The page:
That was my reaction when word first went around that Steven Spielberg was making an Abraham Lincoln biopic, with Daniel Day-Lewis playing the ill-fated 16th president. With a top-notch cast, "Lincoln" lives up to expectations and delivers a revealing look at arguably the most important figure in American History.
If you're expecting to see large-scale, graphic depictions of Civil War battles, you may be disappointed. The film is loosely based on Doris Kearns Goodwin's "Team of Rivals: The Political Genius of Abraham Lincoln." It covers Lincoln's final months as he juggles the seemingly impossible task of passing the 13th Amendment to abolish slavery and trying to end the Civil War.
Though nicknamed "Honest Abe," the film portrays Lincoln less as a saint and more as a tactful politician. With 20 Democratic votes needed to pass the 13th Amendment, Lincoln enlists the help of Republican radical Thaddeus Steven (Tommy Lee Jones) and W.N. Bilbo (James Spader), whose back-door politicking and shady deals are necessary to help sway the votes of the opposition and change the course of history forever.
Irishman Day-Lewis immerses himself into the role of an American icon. Sure, he's got the towering gaunt looks, but this isn't your gruff-voiced and stoic Lincoln in prior portrayals. Day-Lewis' high tenor vocal projection (often noted by historians) commands your attention during his (obligatory) philosophical and expertly worded stories and speeches. His steely gazes and moments of silence illustrate the melancholia and vulnerability of a rational man deep in struggle to find peace in an irrational, divided country.
The supporting cast (Spader, David Strathairn, Hal Holbrook, Michael Stuhlbarg) is equally captivating. The standout performances belong to Tommy Lee Jones and Sally Field. Jones' energetic portrayal of Republican radical and Lincoln ally Thaddeus Stevens is one of his best roles. On the exterior he is a wig-covered, rickety old man, but once he opens his mouth do we see a powerful, passionate, and often hilarious freedom fighter who's as wily as he is cunning in the courtroom. Sally Field delivers a maddening performance as first lady Mary Todd Lincoln. Clad in lavish costumes, Field depicts the complexities of Lincoln's home life as she copes with the loss of a son and neglect of a husband trying to restore a nation.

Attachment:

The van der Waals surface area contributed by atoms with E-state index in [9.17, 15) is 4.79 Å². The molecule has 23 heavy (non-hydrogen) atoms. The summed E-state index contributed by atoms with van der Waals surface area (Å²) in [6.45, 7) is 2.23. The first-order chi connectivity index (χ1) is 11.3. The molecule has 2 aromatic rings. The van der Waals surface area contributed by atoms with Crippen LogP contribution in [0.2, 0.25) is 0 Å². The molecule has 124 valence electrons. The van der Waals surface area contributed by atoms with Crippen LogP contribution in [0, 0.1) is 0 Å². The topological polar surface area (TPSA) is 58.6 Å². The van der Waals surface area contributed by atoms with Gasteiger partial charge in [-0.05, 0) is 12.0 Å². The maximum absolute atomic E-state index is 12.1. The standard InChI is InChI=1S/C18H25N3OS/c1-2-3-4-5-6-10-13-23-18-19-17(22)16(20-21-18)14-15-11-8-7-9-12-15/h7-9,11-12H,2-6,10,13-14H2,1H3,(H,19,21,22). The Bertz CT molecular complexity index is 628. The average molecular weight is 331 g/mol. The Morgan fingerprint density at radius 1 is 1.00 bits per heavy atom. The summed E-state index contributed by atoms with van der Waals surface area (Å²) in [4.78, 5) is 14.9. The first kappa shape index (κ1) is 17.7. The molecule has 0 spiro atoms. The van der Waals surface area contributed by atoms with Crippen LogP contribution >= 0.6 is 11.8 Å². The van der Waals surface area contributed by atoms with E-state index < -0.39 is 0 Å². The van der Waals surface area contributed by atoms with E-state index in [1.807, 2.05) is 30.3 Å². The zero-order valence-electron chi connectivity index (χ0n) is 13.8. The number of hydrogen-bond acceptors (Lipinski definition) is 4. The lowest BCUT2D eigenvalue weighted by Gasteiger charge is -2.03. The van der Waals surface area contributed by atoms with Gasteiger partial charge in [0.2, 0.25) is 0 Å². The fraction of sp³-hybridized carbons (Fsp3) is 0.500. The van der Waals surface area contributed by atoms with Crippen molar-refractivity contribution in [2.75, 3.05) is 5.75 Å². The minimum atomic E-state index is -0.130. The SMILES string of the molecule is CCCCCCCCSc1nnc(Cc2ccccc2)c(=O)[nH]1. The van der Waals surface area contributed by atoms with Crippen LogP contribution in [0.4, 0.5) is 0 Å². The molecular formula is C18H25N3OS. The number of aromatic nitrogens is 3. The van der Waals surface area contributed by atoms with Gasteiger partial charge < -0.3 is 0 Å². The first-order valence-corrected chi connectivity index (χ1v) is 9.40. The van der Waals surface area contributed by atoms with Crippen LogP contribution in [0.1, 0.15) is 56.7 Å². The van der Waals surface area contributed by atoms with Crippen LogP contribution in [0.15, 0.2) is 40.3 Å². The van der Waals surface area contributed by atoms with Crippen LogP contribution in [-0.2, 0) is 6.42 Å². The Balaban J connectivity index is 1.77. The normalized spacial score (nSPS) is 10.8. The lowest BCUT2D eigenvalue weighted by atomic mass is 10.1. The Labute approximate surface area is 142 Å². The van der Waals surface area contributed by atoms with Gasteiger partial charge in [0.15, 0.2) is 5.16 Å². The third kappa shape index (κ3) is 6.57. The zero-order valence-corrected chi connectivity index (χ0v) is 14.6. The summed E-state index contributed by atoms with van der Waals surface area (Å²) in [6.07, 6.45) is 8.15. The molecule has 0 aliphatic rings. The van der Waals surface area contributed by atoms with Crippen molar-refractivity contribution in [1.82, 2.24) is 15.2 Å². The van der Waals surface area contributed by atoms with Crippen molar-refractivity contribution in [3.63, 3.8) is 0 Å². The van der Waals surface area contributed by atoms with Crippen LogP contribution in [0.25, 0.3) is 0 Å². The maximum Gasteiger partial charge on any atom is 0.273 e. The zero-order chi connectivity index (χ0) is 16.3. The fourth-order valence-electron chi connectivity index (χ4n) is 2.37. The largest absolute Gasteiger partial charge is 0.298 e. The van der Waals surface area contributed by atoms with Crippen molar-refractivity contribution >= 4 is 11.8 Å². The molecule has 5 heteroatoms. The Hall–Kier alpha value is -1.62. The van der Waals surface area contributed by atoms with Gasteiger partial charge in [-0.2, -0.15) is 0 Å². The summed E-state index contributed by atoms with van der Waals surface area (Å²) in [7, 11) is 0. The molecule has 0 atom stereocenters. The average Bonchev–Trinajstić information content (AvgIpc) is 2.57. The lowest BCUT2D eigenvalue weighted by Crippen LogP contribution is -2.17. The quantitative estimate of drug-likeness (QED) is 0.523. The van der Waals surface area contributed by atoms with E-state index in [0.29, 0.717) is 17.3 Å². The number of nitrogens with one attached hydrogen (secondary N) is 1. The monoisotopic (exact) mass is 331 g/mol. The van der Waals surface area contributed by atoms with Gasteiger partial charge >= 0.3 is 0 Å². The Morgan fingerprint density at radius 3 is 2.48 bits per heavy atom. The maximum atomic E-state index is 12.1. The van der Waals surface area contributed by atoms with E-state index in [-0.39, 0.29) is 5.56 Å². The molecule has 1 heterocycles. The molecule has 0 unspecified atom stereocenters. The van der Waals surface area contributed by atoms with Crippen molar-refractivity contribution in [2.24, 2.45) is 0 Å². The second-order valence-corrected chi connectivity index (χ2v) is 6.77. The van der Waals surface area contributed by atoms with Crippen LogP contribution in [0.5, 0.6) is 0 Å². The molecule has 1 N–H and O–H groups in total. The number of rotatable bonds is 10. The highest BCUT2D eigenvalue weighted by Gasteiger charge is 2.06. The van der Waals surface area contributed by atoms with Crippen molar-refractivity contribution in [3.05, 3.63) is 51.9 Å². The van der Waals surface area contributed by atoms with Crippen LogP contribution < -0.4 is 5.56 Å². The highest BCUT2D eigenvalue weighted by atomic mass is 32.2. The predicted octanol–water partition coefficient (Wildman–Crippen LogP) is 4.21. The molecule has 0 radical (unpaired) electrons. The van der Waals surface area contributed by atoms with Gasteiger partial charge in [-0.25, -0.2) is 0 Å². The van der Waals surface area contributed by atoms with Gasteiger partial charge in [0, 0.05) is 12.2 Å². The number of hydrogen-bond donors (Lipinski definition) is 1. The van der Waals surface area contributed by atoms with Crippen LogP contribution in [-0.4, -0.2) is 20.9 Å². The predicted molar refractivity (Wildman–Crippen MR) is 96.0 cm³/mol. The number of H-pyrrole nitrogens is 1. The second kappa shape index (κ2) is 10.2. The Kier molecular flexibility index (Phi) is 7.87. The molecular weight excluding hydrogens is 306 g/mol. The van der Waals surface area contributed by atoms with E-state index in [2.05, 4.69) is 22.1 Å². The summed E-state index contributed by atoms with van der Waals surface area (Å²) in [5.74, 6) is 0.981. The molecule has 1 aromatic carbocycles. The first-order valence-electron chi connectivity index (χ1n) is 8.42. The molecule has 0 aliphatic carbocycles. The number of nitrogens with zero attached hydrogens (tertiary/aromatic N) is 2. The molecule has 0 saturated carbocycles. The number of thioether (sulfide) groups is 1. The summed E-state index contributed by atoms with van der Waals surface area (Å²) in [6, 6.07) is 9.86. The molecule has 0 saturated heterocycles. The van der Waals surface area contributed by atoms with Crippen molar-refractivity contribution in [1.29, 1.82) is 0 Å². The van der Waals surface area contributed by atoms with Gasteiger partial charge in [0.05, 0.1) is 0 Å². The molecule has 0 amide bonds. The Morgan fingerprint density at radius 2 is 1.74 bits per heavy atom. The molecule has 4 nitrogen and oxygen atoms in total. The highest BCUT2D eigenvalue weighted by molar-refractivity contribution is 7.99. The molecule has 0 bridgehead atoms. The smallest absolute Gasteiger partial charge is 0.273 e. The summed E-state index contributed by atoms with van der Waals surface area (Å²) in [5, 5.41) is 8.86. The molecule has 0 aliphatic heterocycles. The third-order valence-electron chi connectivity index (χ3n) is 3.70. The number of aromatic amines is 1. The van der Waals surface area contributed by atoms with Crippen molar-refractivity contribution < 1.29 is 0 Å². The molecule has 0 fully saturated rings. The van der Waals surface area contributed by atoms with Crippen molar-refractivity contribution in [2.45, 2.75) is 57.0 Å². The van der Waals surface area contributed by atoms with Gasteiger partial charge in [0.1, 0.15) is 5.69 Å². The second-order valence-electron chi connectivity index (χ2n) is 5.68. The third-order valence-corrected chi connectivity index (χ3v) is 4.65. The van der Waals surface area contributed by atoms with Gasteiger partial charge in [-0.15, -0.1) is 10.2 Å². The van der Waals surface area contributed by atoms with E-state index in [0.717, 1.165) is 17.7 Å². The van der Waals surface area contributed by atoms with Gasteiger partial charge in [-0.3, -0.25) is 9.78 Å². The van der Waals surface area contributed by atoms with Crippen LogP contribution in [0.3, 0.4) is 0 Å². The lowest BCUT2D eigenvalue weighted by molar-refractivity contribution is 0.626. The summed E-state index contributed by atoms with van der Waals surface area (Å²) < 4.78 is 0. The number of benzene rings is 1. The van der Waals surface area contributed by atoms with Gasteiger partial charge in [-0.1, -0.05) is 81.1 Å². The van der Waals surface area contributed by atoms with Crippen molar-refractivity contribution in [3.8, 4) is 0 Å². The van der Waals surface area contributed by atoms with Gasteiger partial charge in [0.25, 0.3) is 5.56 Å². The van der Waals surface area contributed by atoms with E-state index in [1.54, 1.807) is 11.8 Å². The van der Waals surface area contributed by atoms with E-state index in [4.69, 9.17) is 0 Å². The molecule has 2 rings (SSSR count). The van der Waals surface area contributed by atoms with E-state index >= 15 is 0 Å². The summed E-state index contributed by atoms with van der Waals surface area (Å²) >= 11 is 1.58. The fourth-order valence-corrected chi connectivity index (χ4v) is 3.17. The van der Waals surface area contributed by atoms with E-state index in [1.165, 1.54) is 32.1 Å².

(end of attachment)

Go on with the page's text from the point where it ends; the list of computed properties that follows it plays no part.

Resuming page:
As a lifelong Spielberg fan, I'm once again impressed by the direction he took with the film. Spielberg and his longtime collaborator/cinematographer Janusz Kaminski downplays large CGI settings and go for detailed on-locations that seamlessly transport the audience to that time in history. The filmmakers also downplay the depiction of the war on the battlefield (which we have seen countless times) and lean toward the verbal skirmishes in the House of the Representatives. In some ways, one could argue that “Lincoln” is like Aaron Sorkin's "The West Wing" by way of "Amistad," as the fiery quip-filled debates and desperate solutions are taken from the pages of history and presented intimately behind the doors of the dimly candlelit places of power.
The film's Achilles heel is the running time. While there is little action or brief depictions of violence, it's Tony Kushner's witty screenplay that keeps viewers from looking at their watches and stirring in their seats. With the help and execution of the stellar cast, the movie never feels dull as some of the long dialogue sequences ooze with a sense of theatricality that makes every line feel as much as alive as it is thrilling.
Lincoln needs to be seen by all not just for the outstanding performances and craftsmanship, but as a reminder of sacrifice and great lengths taken by one man to repair a shattered nation and forever alter the course of history for the greater good. Having said that …give it a damn Oscar already!